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GDPR compliance at work

Adrian Godding
11/03/19

In May 2018, the EU implemented its General Data Protection Regulation (GDPR), leading up to it, there was a lot of fear of how it would affect businesses. With companies of all sizes needing new processes in place to ensure customer's data was handled legally. 

The regulations impacted how long data can be stored, what it can be used for and how you collect and treat it. GDPR also ensured that businesses are entirely responsible for the protection of user's data. It also gives the individual user a lot of rights over what data is being held. They are able to access this information any time and revoke a company's access to the Data. These regulations are being taken seriously. With fines up to €20,000,000 or 4% of the company's annual turnover.

How has it affected business today?

Small businesses aren't able to fund GDPR compliance efforts and their mailing lists or data storage may be breaching the new rules, or they're not operating as efficiently as possible, because they are too cautious of the regulations. Bigger companies are able to invest in lawyers, with an advanced understanding of GDPR, to implement new processes that ensure they process data as effectively as possible while still remaining compliant with regulations.

YouTube has turned to paid subscriptions

Since the restrictions being placed on data tracking, YouTube has really pushed their premium services to users. With ads being more difficult to track, they make up a smaller part of YouTube's business model. Instead, viewers are encouraged to subscribe to content posters. YouTube has been adding features to its premium model too. For £15 a month, users can download videos to watch later without internet access and watch videos without pre-roll ads.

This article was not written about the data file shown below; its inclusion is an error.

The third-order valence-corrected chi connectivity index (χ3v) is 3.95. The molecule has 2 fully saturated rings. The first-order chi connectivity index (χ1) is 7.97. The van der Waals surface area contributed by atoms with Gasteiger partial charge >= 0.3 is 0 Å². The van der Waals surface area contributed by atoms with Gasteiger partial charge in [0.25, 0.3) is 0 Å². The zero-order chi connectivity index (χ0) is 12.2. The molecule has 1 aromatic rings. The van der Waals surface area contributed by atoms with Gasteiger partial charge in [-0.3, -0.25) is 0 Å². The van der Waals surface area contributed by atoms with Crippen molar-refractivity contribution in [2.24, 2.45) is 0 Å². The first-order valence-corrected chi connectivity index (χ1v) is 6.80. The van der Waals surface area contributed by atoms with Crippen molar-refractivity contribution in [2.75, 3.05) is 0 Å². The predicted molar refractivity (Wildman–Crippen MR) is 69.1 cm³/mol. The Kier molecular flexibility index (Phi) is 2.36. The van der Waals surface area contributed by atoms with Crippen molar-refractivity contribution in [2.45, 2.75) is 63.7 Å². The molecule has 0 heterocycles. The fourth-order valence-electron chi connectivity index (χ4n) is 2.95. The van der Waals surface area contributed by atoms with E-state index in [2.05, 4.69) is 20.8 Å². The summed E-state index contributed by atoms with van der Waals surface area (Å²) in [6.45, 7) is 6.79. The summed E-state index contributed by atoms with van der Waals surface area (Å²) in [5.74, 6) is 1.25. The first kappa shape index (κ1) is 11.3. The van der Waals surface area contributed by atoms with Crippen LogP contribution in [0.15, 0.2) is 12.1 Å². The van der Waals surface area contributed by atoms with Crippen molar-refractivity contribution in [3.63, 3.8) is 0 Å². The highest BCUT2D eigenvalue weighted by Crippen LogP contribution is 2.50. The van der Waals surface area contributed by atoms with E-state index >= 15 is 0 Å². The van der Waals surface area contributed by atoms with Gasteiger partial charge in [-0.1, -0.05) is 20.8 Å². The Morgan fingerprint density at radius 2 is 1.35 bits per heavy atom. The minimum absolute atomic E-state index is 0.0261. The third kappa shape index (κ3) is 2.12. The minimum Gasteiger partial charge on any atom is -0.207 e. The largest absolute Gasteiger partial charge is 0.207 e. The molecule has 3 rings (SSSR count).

Meaningful customer engagement

Businesses have had to trim down their extensive mailing lists. This means the customers still receiving communications are engaged and loyal customers, who have allowed their data to be used in this way. While the amount of emails being sent has decreased, the quality of each engagement has increased and businesses can use more targeted messaging for this highly engaged audience.

US sites deny EU visitors

Maybe this has happened to you, instead of modifying their sites and processes to suit the regulations of the EU. Some sites based around the world have instead began to block users based on their location. Maybe it's a temporary fix, but it's nine months since the rules were implemented and some sites are still not available in the EU.

Some companies have been heavily affected, ones with global websites and handling enormous amounts of data every day, have had to rebuild entire parts of their business from scratch. On a more personal scale, do EU residents feel safer that their data is in good hands, or inconvenienced at having to agree to cookie collecting on every single website, and some sites being blocked or being encouraged to buy a premium model? With millions of people's data being processed each day, it's a huge task for the EU to police and the effectiveness of the regulations is still up for debate. But this is a big step in ensuring companies are accountable for users’ data and take this responsibility seriously.

Read our related blog: What do you know about data privacy

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